A New Year, A New You: Ways to Create New Habits

by Katrina Radke 0

January 11th, 2013 News

Katrina Radke shares ideas for new intentions to help you have new possibilities in your practices and meets.

Dear Katrina: I get bored in practice. How can I not get bored?

As swimmers, we spend a lot of our time in the pool. Some people like to say, “you spend way too much time staring at that black line.” But is that what we are really doing?

We have the opportunity to get involved in what we are doing, to the point where we are immersed in the practice set, the race, the feel of the water, the joy of racing a teammate, competitor, or the clock, that time can seem to go by very fast.

What allows us to not get bored? There are many answers that could be valid for this. But let’s have a simple approach to making our days, practices, and races better.

Some questions to consider:

  1. What truly motivates you?
  2. What is your vision for what you want to create for yourself, your team, coaches, family, and/or friends?
  3. What simple steps can you start doing today?
  4. What is your intention for your training and racing, today, this week, this month, this season, and beyond?
  5. What can you do differently today, to try something new, to stay fresh in your approach to swimming?

I am a firm believer that when you create an intention for your day, it is more likely to come true. If I am a swimmer who finds myself getting bored, what are some things I can do to get refocused and engaged in what I am doing?

Here are a few ideas, and as a swimming community, we’d love to hear your ideas on what you do to have a great day, set, practice, or race:

Example Intentions (this could be done daily, weekly, for each set, and so on):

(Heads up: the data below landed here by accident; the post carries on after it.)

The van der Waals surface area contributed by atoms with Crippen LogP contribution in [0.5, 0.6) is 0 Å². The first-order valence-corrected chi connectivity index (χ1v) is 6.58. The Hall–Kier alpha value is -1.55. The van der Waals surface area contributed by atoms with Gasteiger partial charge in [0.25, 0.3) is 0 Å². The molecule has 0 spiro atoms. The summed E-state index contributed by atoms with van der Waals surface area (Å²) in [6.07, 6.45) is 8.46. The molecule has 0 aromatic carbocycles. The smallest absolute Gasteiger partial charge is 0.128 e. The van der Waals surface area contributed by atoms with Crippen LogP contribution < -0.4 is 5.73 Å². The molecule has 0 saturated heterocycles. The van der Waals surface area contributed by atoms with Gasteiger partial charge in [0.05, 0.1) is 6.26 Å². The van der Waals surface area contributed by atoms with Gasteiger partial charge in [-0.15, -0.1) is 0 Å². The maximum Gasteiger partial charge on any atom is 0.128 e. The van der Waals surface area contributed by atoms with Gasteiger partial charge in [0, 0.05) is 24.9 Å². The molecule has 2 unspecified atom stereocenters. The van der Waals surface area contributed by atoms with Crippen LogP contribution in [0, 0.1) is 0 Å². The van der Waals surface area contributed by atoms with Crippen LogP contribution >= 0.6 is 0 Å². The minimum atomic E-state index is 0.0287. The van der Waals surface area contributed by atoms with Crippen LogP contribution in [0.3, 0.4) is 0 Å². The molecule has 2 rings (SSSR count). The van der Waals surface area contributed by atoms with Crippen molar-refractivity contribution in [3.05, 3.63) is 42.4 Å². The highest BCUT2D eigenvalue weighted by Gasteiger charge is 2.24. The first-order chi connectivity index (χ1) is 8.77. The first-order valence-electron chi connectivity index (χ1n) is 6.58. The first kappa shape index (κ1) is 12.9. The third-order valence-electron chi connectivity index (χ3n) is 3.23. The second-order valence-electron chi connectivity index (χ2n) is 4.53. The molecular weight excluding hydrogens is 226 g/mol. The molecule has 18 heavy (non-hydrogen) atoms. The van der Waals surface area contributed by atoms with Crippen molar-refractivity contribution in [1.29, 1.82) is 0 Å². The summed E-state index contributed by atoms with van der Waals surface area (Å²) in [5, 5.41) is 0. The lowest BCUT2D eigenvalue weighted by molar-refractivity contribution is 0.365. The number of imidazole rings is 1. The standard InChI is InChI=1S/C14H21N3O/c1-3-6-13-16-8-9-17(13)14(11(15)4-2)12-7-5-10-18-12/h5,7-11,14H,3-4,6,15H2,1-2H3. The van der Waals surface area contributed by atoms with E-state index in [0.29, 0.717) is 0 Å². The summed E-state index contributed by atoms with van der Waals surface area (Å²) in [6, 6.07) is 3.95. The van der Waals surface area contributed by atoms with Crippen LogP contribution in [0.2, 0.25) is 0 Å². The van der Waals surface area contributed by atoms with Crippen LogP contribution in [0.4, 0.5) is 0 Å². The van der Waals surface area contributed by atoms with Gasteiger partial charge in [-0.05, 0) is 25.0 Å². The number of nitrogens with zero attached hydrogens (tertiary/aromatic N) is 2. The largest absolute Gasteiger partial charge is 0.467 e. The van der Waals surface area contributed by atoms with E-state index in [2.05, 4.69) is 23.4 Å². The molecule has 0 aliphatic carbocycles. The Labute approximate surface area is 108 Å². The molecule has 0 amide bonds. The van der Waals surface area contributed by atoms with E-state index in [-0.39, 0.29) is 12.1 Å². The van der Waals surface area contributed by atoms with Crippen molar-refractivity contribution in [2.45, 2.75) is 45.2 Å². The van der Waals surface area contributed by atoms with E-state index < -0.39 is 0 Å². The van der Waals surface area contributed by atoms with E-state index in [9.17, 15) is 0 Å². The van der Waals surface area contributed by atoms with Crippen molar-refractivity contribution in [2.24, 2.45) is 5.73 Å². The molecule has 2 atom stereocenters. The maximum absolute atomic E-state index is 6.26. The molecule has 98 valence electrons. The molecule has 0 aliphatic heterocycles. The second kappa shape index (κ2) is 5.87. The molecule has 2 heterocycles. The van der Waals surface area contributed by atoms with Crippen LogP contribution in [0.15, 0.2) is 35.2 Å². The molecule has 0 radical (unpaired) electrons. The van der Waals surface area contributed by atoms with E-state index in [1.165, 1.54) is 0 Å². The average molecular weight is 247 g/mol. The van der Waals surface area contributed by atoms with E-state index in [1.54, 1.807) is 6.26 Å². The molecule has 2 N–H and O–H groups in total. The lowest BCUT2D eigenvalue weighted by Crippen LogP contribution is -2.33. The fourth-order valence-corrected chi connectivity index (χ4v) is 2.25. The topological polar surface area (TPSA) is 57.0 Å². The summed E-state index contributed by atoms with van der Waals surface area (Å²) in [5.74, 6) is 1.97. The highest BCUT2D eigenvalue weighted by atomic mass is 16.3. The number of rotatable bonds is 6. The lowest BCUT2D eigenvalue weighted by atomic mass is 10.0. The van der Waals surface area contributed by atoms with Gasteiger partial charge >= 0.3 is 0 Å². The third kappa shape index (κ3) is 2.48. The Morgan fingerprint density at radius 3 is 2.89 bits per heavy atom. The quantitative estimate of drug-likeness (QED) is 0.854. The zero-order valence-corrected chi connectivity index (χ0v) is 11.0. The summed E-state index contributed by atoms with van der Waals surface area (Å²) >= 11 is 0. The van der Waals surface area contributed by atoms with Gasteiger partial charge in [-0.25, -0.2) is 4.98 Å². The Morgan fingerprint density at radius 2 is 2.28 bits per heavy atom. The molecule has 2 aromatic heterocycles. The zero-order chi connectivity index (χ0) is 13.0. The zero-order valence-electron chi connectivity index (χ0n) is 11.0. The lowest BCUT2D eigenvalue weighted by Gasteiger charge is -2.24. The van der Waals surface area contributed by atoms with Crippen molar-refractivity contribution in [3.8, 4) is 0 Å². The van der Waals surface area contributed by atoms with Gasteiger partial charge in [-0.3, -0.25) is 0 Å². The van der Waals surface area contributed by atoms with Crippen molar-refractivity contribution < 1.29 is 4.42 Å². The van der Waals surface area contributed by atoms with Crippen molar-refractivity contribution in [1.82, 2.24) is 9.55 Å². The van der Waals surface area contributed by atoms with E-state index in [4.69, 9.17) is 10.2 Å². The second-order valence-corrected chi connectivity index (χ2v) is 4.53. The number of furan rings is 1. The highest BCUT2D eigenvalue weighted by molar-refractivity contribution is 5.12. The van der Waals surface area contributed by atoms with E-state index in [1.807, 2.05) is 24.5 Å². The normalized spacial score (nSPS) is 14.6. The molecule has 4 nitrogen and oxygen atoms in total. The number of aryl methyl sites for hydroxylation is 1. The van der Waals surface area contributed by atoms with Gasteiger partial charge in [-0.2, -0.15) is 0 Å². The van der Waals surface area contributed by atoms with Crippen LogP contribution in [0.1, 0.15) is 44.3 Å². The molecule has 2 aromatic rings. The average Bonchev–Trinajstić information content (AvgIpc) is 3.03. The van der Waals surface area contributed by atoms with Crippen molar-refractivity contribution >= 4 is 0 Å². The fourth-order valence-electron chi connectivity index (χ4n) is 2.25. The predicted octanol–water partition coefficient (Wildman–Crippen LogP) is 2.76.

1: I am going to be ready to get in the pool 5 minutes before practice (I tend to run late), so that I can do at least 30 seconds of two stretches – one that is my favorite that makes me feel good, and one that I know will help me even though it is tougher for me to do.

2: I am going to encourage others around me to race, and I am not going to make excuses. I take full responsibility for how I feel, and I no longer complain; rather, I focus on what I can do to get the most out of myself in the practice.

3: I let my coach know what my intention is for the workout, so that s/he can help me be at my best.

4:  I learn how to read the pace clock (if I don’t already do so). I use the pace clock during sets. i.e. If I am doing 10x100s, I know my time at the end of each 100, and also my 50 and 25 splits. I learn to look at the clock off the walls and start knowing what my pace is in practice.

5: I start playing a game – I tell myself I am going to go a certain time on a set, and I see how often I can match it (This trains my mind to say something and then follow it up with doing it. This builds trust in myself as I say what I do, and it also trains me to know what a certain time feels like).